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Autism linked to prenatal development

Autism linked to prenatal development

New research suggests that brain irregularities in autistic children could be traced back to prenatal development.

The study, published in the New England Journal of Medicine, shows that the origins of the architecture of the autistic brain, which contains patches of abnormal neurons, may lie in this stage of development.

"While autism is generally considered a developmental brain disorder, research has not identified a consistent or causative lesion," said Thomas Insel, director of the National Institute of Mental Health. 

"If this new report of disorganised architecture in the brains of some children with autism is replicated, we can presume this reflects a process occurring long before birth. This reinforces the importance of early identification and intervention."

Researchers from the University of California, San Diego, and the Allen Institute for Brain Science joined forces to investigate the structure of the brain's outermost layer, the cortex, in children with autism.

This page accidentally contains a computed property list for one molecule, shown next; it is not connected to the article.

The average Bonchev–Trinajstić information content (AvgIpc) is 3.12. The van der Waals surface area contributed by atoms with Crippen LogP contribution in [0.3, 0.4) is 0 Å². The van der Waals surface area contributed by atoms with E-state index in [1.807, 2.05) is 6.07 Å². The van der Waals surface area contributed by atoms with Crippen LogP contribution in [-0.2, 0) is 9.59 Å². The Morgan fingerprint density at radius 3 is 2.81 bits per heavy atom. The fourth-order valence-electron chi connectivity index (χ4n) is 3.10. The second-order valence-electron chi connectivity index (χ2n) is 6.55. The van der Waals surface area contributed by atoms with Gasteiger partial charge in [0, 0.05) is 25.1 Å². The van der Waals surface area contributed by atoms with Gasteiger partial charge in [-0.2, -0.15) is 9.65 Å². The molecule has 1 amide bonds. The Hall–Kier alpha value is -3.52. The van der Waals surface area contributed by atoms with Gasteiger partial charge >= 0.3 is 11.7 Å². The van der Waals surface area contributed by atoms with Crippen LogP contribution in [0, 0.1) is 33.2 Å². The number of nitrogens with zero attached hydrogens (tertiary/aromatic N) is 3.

They analysed gene expression in postmortem brain tissue from children with and without autism, all between two and 15 years of age.

As the prenatal brain develops, neurons in the cortex differentiate into six layers, with each layer composed of different types of brain cells with specific patterns of connections.

In addition to genes associated with autism, the research team focused on genes that serve as cellular markers for each of the cortical layers.

Some 91 per cent of autistic samples lacked the markers for several layers of the cortex. For control samples, the figure was nine per cent.

Signs of disorganisation were localised in focal patches that were 5-7 mm in length and encompassed multiple cortical layers.

These signs were located in the frontal and temporal lobes of the cortex – regions that mediate social, emotional, communication and language functions. 

As disturbances in these types of behaviour are hallmarks of autism, the researchers concluded that the specific locations of the patches may be linked to the expression and severity of various symptoms in a child with the disorder.

Early treatments for children with autism may be successful because of the patchy nature of these defects – the developing brain may be able to rewire its connections by enlisting the aid of cells from neighbouring regions to bypass the pathological areas.